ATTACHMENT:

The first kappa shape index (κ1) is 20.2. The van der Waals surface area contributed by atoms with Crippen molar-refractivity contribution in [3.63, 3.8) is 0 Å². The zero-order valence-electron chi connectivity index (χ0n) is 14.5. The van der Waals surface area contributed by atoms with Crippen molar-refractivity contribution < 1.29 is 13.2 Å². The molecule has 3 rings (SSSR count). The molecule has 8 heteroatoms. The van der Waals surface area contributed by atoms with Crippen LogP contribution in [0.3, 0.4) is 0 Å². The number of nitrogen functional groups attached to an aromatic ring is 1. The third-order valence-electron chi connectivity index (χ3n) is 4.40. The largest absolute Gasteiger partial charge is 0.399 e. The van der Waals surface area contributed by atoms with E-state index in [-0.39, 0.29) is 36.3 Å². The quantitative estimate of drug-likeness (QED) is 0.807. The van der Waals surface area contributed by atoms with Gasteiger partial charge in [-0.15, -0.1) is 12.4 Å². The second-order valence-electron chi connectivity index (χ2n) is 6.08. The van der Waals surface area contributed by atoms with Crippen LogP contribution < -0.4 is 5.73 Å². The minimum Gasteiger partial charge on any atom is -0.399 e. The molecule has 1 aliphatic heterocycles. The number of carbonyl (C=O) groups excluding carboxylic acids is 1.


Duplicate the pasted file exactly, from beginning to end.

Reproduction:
The first kappa shape index (κ1) is 20.2. The van der Waals surface area contributed by atoms with Crippen molar-refractivity contribution in [3.63, 3.8) is 0 Å². The zero-order valence-electron chi connectivity index (χ0n) is 14.5. The van der Waals surface area contributed by atoms with Crippen molar-refractivity contribution < 1.29 is 13.2 Å². The molecule has 3 rings (SSSR count). The molecule has 8 heteroatoms. The van der Waals surface area contributed by atoms with Crippen LogP contribution in [0.3, 0.4) is 0 Å². The number of nitrogen functional groups attached to an aromatic ring is 1. The third-order valence-electron chi connectivity index (χ3n) is 4.40. The largest absolute Gasteiger partial charge is 0.399 e. The van der Waals surface area contributed by atoms with E-state index in [-0.39, 0.29) is 36.3 Å². The quantitative estimate of drug-likeness (QED) is 0.807. The van der Waals surface area contributed by atoms with Gasteiger partial charge in [-0.15, -0.1) is 12.4 Å². The second-order valence-electron chi connectivity index (χ2n) is 6.08. The van der Waals surface area contributed by atoms with Crippen LogP contribution < -0.4 is 5.73 Å². The minimum Gasteiger partial charge on any atom is -0.399 e. The molecule has 1 aliphatic heterocycles. The number of carbonyl (C=O) groups excluding carboxylic acids is 1.